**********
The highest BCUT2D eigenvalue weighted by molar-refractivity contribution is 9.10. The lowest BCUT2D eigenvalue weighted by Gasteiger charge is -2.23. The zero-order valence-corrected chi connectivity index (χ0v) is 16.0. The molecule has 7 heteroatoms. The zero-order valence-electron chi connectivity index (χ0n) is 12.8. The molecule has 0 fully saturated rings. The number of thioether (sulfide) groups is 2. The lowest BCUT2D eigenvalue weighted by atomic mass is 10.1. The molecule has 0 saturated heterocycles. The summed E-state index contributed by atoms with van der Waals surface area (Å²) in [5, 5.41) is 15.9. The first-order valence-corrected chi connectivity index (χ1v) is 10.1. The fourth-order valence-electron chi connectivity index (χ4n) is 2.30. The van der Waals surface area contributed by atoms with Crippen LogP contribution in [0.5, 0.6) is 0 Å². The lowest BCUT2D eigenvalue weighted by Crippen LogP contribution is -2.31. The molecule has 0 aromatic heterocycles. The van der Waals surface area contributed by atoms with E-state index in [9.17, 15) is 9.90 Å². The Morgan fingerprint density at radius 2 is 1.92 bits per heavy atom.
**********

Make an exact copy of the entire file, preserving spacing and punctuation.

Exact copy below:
The highest BCUT2D eigenvalue weighted by molar-refractivity contribution is 9.10. The lowest BCUT2D eigenvalue weighted by Gasteiger charge is -2.23. The zero-order valence-corrected chi connectivity index (χ0v) is 16.0. The molecule has 7 heteroatoms. The zero-order valence-electron chi connectivity index (χ0n) is 12.8. The molecule has 0 fully saturated rings. The number of thioether (sulfide) groups is 2. The lowest BCUT2D eigenvalue weighted by atomic mass is 10.1. The molecule has 0 saturated heterocycles. The summed E-state index contributed by atoms with van der Waals surface area (Å²) in [5, 5.41) is 15.9. The first-order valence-corrected chi connectivity index (χ1v) is 10.1. The fourth-order valence-electron chi connectivity index (χ4n) is 2.30. The van der Waals surface area contributed by atoms with Crippen LogP contribution in [0.5, 0.6) is 0 Å². The lowest BCUT2D eigenvalue weighted by Crippen LogP contribution is -2.31. The molecule has 0 aromatic heterocycles. The van der Waals surface area contributed by atoms with E-state index in [9.17, 15) is 9.90 Å². The Morgan fingerprint density at radius 2 is 1.92 bits per heavy atom.